Printable, Functional ‘Bionic’ Ear Melds Electronics and Biology Scientists at Princeton University used off-the-shelf printing tools and a hydrogel matrix to create a functional ear that can “hear” radio frequencies far beyond the range of normal human capability. They describe how they created this “bionic” ear in the May 1 issue of Nano Letters. Researchers, led by Michael ... Research in Brief
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Research in Brief  |   September 01, 2014
Printable, Functional ‘Bionic’ Ear Melds Electronics and Biology
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Hearing & Speech Perception / Hearing Aids, Cochlear Implants & Assistive Technology / Research Issues, Methods & Evidence-Based Practice / Research in Brief
Research in Brief   |   September 01, 2014
Printable, Functional ‘Bionic’ Ear Melds Electronics and Biology
The ASHA Leader, September 2014, Vol. 19, 16. doi:10.1044/leader.RIB1.19092014.16
The ASHA Leader, September 2014, Vol. 19, 16. doi:10.1044/leader.RIB1.19092014.16
Scientists at Princeton University used off-the-shelf printing tools and a hydrogel matrix to create a functional ear that can “hear” radio frequencies far beyond the range of normal human capability. They describe how they created this “bionic” ear in the May 1 issue of Nano Letters.
Researchers, led by Michael C. McAlpine, wanted to explore an efficient and versatile means to merge electronics with tissue, so they printed a 3D lattice of cells and nanoparticles combined with a small coil antenna. They then used a cell culture to grow cartilage on the lattice and create an artificial ear.
Further work and extensive testing are needed before the technology could be used on a patient. In principle, the ear could be used to restore or enhance human hearing, by connecting the electrical signals the ear produces to a patient’s nerve endings—similar to a hearing aid.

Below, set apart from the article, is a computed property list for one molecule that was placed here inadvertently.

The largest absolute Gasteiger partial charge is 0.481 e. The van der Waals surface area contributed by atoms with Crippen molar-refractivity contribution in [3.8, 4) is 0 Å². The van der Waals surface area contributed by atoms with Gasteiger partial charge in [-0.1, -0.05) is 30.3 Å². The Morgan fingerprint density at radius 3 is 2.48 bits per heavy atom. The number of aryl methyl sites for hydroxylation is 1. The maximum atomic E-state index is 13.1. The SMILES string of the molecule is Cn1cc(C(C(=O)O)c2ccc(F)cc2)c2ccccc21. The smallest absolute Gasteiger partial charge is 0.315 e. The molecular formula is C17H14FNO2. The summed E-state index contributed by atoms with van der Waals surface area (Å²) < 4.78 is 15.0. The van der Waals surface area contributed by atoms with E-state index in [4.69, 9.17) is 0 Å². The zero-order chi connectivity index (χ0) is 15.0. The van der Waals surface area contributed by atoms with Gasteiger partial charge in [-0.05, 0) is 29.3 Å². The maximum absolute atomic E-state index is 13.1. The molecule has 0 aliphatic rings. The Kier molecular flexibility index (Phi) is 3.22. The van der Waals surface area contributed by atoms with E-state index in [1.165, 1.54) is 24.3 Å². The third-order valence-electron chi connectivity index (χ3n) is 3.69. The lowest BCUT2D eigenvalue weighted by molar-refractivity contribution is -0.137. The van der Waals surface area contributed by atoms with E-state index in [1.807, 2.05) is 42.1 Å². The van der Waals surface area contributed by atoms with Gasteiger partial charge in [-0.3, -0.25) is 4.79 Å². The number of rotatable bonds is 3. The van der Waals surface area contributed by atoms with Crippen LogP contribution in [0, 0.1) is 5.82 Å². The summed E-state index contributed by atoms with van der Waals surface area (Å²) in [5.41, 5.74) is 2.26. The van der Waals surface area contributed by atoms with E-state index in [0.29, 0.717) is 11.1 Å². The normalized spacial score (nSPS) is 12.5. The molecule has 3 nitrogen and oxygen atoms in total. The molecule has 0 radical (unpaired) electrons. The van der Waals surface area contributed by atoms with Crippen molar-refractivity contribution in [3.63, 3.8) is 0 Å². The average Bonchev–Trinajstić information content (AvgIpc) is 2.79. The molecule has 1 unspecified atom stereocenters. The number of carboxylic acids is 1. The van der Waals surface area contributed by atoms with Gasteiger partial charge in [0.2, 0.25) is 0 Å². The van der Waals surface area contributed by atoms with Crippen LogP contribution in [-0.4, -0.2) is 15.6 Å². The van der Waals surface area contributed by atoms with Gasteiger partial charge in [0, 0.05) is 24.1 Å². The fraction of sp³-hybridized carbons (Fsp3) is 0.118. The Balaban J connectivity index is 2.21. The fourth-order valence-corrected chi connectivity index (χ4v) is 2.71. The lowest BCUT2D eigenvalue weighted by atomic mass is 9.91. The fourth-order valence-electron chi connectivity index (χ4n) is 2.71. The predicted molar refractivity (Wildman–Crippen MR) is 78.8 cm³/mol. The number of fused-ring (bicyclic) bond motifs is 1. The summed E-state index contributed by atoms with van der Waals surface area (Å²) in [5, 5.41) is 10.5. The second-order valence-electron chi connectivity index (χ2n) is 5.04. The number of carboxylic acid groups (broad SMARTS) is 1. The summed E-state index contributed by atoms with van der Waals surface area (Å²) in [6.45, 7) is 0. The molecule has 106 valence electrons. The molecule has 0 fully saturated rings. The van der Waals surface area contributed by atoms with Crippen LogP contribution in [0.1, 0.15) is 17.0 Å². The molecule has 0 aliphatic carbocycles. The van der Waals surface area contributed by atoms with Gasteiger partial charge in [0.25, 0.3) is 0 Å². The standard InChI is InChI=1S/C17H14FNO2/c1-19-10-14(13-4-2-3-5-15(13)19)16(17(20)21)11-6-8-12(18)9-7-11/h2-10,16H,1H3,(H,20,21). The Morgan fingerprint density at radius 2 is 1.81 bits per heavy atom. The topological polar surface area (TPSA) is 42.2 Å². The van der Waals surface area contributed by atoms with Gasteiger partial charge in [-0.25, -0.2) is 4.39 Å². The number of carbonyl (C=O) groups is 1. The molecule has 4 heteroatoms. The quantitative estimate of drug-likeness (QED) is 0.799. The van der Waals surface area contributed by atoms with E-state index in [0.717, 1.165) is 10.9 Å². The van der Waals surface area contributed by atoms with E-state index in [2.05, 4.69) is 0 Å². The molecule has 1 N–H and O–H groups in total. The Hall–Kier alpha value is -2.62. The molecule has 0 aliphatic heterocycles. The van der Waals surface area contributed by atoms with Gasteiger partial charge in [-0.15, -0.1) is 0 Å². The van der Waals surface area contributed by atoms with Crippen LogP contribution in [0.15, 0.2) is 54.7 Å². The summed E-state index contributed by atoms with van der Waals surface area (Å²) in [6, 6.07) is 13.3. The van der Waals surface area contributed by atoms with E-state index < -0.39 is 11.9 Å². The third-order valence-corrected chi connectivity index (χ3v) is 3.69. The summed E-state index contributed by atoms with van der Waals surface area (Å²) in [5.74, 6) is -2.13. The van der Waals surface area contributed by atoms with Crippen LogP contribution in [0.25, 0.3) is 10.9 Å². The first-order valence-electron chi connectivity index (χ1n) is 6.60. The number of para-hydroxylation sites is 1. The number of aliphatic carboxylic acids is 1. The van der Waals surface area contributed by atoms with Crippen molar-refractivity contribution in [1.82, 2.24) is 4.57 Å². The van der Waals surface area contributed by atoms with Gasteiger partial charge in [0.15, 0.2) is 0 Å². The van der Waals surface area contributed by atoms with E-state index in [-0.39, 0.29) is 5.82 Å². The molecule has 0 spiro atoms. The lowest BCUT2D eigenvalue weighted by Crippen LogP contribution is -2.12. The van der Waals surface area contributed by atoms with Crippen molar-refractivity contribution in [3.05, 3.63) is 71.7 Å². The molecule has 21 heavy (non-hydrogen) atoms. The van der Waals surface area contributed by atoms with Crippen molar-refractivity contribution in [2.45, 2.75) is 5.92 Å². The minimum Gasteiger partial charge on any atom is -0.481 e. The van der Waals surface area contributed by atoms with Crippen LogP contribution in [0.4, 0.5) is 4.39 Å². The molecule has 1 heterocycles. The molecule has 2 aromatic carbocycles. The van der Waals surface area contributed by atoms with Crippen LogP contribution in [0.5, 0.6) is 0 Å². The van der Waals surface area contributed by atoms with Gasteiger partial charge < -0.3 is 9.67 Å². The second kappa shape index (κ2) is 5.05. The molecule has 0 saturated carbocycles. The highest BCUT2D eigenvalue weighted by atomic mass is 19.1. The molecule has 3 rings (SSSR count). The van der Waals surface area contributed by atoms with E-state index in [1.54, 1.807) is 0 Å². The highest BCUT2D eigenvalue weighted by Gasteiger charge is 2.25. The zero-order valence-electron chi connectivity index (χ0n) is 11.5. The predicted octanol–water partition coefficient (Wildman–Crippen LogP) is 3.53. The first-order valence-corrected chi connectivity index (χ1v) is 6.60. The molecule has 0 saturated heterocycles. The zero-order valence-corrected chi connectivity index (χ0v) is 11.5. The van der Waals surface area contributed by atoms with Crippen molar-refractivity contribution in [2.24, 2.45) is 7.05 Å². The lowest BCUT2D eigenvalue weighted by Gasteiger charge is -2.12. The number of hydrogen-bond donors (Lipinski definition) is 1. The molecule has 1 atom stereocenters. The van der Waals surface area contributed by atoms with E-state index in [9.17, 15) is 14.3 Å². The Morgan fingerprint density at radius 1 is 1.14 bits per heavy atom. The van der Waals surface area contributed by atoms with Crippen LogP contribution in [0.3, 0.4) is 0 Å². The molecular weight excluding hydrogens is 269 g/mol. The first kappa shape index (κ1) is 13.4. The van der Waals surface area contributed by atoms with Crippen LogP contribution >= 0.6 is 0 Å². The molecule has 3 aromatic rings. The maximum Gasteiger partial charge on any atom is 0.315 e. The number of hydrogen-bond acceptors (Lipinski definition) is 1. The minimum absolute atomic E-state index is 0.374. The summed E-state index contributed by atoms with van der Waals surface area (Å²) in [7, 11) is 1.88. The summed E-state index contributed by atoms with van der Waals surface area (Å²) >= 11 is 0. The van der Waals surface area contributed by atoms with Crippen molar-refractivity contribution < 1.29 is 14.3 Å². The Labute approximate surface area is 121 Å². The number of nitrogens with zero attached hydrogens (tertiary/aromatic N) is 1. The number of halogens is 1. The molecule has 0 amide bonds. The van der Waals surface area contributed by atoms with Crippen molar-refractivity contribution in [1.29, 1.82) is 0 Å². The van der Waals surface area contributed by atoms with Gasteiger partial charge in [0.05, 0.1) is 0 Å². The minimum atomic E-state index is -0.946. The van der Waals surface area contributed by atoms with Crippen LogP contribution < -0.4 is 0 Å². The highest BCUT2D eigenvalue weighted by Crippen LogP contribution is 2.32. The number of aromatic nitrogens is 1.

This project is the team’s first effort to create a fully functional organ: one that not only replicates a human ability, but extends it using embedded electronics. Standard tissue engineering involves seeding types of cells—such as those that form ear cartilage—onto a scaffold of a polymer material called a hydrogel. However, this technique has problems replicating complicated three-dimensional biological structures. Ear reconstruction “remains one of the most difficult problems in the field of plastic and reconstructive surgery,” they write.
To solve the problem, the team turned to a manufacturing approach called 3D printing. These printers use computer-assisted design to conceive of objects as arrays of thin slices. The printer then deposits layers of a variety of materials—ranging from plastic to cells—to build a finished product.
The technique allowed the researchers to combine antenna electronics with tissue within the highly complex topology of a human ear. They used an ordinary 3D printer to combine a matrix of hydrogel and calf cells with silver nanoparticles that form an antenna. The calf cells later develop into cartilage. The finished ear consists of a coiled antenna inside a cartilage structure. Two wires lead from the base of the ear and wind around a helical “cochlea,” which can connect to electrodes.
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September 2014
Volume 19, Issue 9